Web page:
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Patrick Tomkins

PhD student, 2013current (co-supervised with Dr. Minna Saaristo)

Pat completed honours in 2012 at Monash investigating the effects of endocrine disrupting chemicals (EDCs) on mosquitofish. Pat decided to continue with this line of research in 2013 and is currently carrying out a PhD looking at the effects of androgenic pollutants on mating behaviour and reproductive morphology in fish.

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Nicholas Deal

PhD student, 2012current (co-supervised with Prof. Hanna Kokko, Australian National University)


Nick finished his undergraduate degree at Monash in 2011 where he did honours research on filial cannibalism. In 2012, Nick began his PhD, which combines both experimental studies and mathematical modelling to help understand how male investment into parental care is affected by female mate choice. For this, Nick has travelled from his base at Monash to Townsville, Queensland to study water bugs and to Finland to work on sand gobies.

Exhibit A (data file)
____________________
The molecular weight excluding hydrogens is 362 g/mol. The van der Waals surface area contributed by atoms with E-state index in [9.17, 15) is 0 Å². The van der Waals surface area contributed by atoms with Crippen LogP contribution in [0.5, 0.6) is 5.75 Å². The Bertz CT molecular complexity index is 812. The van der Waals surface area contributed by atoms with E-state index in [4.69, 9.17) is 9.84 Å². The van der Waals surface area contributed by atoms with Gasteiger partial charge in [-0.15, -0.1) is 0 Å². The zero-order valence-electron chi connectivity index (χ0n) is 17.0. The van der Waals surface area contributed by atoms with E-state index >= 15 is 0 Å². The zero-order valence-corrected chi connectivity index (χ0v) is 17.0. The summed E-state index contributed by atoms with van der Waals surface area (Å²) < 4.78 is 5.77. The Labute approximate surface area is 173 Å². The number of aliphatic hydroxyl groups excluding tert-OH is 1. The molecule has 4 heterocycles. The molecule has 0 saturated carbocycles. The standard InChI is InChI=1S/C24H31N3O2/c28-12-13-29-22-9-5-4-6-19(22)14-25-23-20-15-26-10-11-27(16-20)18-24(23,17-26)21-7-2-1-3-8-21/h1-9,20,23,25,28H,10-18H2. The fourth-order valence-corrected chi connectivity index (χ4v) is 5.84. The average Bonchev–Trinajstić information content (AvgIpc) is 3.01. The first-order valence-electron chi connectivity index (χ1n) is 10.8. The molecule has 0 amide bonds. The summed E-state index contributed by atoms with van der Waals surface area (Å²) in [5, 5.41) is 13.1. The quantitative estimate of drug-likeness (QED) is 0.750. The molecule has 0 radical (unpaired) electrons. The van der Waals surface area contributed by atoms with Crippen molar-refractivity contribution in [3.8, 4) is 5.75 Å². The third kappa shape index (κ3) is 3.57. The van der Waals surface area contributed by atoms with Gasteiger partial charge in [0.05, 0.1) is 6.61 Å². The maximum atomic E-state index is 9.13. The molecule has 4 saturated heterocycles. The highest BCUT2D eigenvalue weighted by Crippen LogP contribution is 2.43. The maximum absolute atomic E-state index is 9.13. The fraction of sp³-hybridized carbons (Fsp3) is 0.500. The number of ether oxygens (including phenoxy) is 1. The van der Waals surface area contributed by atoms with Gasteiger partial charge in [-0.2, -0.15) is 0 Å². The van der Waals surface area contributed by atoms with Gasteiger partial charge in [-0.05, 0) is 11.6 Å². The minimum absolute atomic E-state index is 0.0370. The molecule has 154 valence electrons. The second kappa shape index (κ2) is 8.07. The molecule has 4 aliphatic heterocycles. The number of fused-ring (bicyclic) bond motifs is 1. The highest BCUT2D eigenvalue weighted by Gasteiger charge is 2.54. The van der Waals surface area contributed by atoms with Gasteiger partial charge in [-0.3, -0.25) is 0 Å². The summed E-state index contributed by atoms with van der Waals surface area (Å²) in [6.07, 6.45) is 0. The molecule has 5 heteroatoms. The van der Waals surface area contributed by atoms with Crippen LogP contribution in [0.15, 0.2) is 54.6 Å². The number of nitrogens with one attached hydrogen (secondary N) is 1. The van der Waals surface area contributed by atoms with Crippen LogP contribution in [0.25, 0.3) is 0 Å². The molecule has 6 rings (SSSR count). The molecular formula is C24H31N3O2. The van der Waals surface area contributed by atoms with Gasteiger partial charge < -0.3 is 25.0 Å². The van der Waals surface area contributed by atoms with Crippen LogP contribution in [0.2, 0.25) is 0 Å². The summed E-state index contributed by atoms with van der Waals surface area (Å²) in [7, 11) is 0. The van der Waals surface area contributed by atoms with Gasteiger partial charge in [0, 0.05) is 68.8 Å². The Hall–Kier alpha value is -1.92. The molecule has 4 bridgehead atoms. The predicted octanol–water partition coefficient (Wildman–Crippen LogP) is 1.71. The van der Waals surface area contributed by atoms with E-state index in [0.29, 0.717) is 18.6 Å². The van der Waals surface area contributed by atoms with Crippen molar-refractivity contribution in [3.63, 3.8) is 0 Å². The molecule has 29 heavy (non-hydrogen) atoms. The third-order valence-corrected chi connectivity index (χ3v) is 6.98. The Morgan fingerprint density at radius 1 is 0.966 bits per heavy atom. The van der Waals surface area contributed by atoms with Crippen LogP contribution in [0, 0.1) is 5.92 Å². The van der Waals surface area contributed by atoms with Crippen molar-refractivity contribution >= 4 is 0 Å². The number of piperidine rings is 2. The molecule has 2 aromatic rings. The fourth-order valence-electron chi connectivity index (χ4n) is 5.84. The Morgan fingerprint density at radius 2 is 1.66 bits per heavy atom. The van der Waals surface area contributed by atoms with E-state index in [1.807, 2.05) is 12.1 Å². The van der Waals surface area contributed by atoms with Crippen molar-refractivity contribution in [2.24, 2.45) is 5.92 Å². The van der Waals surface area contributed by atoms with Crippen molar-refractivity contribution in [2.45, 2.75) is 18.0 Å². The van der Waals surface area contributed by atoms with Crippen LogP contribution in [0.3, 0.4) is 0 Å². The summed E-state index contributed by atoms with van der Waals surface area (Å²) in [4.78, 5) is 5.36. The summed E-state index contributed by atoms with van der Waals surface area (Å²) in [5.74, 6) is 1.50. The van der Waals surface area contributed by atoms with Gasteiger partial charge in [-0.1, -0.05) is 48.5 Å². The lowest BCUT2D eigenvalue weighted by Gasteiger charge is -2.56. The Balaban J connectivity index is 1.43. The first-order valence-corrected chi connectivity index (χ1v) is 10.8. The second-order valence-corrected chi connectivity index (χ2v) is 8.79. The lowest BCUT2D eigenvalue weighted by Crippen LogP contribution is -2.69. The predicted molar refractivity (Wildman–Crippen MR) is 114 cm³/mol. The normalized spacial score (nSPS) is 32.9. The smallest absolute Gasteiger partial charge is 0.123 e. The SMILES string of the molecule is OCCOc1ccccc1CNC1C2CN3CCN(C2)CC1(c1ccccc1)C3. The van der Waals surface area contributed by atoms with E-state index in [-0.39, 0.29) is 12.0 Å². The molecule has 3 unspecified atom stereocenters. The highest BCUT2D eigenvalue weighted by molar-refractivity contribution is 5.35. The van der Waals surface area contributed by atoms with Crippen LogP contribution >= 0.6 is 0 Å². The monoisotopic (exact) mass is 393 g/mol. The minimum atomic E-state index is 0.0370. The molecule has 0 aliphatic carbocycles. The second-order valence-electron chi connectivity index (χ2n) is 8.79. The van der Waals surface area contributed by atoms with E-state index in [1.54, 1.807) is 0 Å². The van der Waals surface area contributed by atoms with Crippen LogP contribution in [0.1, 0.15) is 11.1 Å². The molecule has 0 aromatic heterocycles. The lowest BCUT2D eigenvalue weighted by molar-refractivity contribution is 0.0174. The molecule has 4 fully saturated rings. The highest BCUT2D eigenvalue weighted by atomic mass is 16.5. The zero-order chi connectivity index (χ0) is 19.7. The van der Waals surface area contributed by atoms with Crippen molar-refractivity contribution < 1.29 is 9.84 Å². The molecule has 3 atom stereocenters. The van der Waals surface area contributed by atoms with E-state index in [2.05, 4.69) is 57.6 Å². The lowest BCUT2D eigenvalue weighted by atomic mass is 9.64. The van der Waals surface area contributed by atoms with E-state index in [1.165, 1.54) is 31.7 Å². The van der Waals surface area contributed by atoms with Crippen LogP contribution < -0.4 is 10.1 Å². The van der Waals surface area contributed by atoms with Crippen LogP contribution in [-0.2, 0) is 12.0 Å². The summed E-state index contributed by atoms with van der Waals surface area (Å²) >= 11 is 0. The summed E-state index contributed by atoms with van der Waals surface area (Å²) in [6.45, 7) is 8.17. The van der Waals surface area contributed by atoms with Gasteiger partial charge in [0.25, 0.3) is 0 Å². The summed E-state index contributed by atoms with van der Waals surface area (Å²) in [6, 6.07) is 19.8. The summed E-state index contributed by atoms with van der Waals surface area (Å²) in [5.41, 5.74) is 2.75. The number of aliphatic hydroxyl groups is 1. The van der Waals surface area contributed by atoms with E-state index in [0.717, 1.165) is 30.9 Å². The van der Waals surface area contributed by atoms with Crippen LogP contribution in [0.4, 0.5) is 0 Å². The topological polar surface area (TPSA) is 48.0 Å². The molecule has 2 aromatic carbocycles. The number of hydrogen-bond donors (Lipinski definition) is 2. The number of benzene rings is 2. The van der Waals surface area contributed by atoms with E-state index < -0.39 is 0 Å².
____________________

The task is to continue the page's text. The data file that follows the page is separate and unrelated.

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Noriyoshi Kawasaki

PhD student, 2009current (co-supervised with 
Dr. Anne Peters and Dr. James Bourne, Australian Regenerative Medicine Institute)

Nori completed his honours project on ageing in a native Australian fly at the University of NSW. He worked as a research assistant on flies and crickets, and also volunteered as a field assistant on the reproductive behaviour of tropical birds in Darwin before commencing his PhD at Monash. Currently he is investigating cooperative behaviour in common marmosets.

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Stephanie Hannington

Honours student, 2017-2018

Steph will be investigating the impact of pharmaceuticals on the behaviour of fish.

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James Tanner

Honours student, 2017-2018

James will be investigating the impact of pharmaceuticals on the behaviour of fish.